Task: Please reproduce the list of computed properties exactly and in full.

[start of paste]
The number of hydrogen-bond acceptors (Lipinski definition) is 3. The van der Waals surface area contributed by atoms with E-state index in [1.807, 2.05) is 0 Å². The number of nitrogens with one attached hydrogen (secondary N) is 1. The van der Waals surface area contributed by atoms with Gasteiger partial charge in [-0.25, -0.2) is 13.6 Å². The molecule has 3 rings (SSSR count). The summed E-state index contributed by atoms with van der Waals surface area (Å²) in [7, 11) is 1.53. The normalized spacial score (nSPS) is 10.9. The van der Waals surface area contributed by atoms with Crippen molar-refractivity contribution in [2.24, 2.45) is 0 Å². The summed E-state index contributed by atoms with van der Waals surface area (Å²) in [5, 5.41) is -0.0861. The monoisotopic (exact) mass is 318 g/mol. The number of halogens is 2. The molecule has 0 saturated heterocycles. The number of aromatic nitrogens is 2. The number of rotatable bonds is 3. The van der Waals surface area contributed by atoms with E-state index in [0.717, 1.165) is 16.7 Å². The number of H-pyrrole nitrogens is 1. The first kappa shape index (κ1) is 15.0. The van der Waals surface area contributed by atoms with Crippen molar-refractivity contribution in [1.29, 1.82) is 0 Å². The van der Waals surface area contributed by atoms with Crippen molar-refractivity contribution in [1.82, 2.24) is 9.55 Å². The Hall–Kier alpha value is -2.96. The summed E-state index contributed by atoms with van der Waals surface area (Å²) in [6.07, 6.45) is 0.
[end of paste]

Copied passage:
The number of hydrogen-bond acceptors (Lipinski definition) is 3. The van der Waals surface area contributed by atoms with E-state index in [1.807, 2.05) is 0 Å². The number of nitrogens with one attached hydrogen (secondary N) is 1. The van der Waals surface area contributed by atoms with Gasteiger partial charge in [-0.25, -0.2) is 13.6 Å². The molecule has 3 rings (SSSR count). The summed E-state index contributed by atoms with van der Waals surface area (Å²) in [7, 11) is 1.53. The normalized spacial score (nSPS) is 10.9. The van der Waals surface area contributed by atoms with Crippen molar-refractivity contribution in [2.24, 2.45) is 0 Å². The summed E-state index contributed by atoms with van der Waals surface area (Å²) in [5, 5.41) is -0.0861. The monoisotopic (exact) mass is 318 g/mol. The number of halogens is 2. The molecule has 0 saturated heterocycles. The number of aromatic nitrogens is 2. The number of rotatable bonds is 3. The van der Waals surface area contributed by atoms with E-state index in [0.717, 1.165) is 16.7 Å². The number of H-pyrrole nitrogens is 1. The first kappa shape index (κ1) is 15.0. The van der Waals surface area contributed by atoms with Crippen molar-refractivity contribution in [1.29, 1.82) is 0 Å². The van der Waals surface area contributed by atoms with Crippen molar-refractivity contribution in [1.82, 2.24) is 9.55 Å². The Hall–Kier alpha value is -2.96. The summed E-state index contributed by atoms with van der Waals surface area (Å²) in [6.07, 6.45) is 0.